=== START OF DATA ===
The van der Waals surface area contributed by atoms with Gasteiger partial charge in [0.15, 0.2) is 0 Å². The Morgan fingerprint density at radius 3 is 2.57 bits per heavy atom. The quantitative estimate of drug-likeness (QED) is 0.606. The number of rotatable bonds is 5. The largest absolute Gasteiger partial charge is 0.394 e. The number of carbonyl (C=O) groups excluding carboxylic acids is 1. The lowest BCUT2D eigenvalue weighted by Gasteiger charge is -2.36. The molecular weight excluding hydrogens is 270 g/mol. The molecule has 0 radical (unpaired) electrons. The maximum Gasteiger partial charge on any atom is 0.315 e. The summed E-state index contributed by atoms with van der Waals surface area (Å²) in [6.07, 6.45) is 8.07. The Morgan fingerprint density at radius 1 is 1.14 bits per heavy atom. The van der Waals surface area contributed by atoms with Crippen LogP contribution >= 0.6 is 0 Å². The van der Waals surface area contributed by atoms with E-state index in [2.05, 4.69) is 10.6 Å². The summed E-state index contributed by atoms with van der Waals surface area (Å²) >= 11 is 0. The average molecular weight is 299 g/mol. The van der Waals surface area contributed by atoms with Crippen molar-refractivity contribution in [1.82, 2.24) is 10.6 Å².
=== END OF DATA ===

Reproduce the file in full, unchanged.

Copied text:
The van der Waals surface area contributed by atoms with Gasteiger partial charge in [0.15, 0.2) is 0 Å². The Morgan fingerprint density at radius 3 is 2.57 bits per heavy atom. The quantitative estimate of drug-likeness (QED) is 0.606. The number of rotatable bonds is 5. The largest absolute Gasteiger partial charge is 0.394 e. The number of carbonyl (C=O) groups excluding carboxylic acids is 1. The lowest BCUT2D eigenvalue weighted by Gasteiger charge is -2.36. The molecular weight excluding hydrogens is 270 g/mol. The molecule has 0 radical (unpaired) electrons. The maximum Gasteiger partial charge on any atom is 0.315 e. The summed E-state index contributed by atoms with van der Waals surface area (Å²) in [6.07, 6.45) is 8.07. The Morgan fingerprint density at radius 1 is 1.14 bits per heavy atom. The van der Waals surface area contributed by atoms with Crippen LogP contribution >= 0.6 is 0 Å². The van der Waals surface area contributed by atoms with E-state index in [2.05, 4.69) is 10.6 Å². The summed E-state index contributed by atoms with van der Waals surface area (Å²) >= 11 is 0. The average molecular weight is 299 g/mol. The van der Waals surface area contributed by atoms with Crippen molar-refractivity contribution in [1.82, 2.24) is 10.6 Å².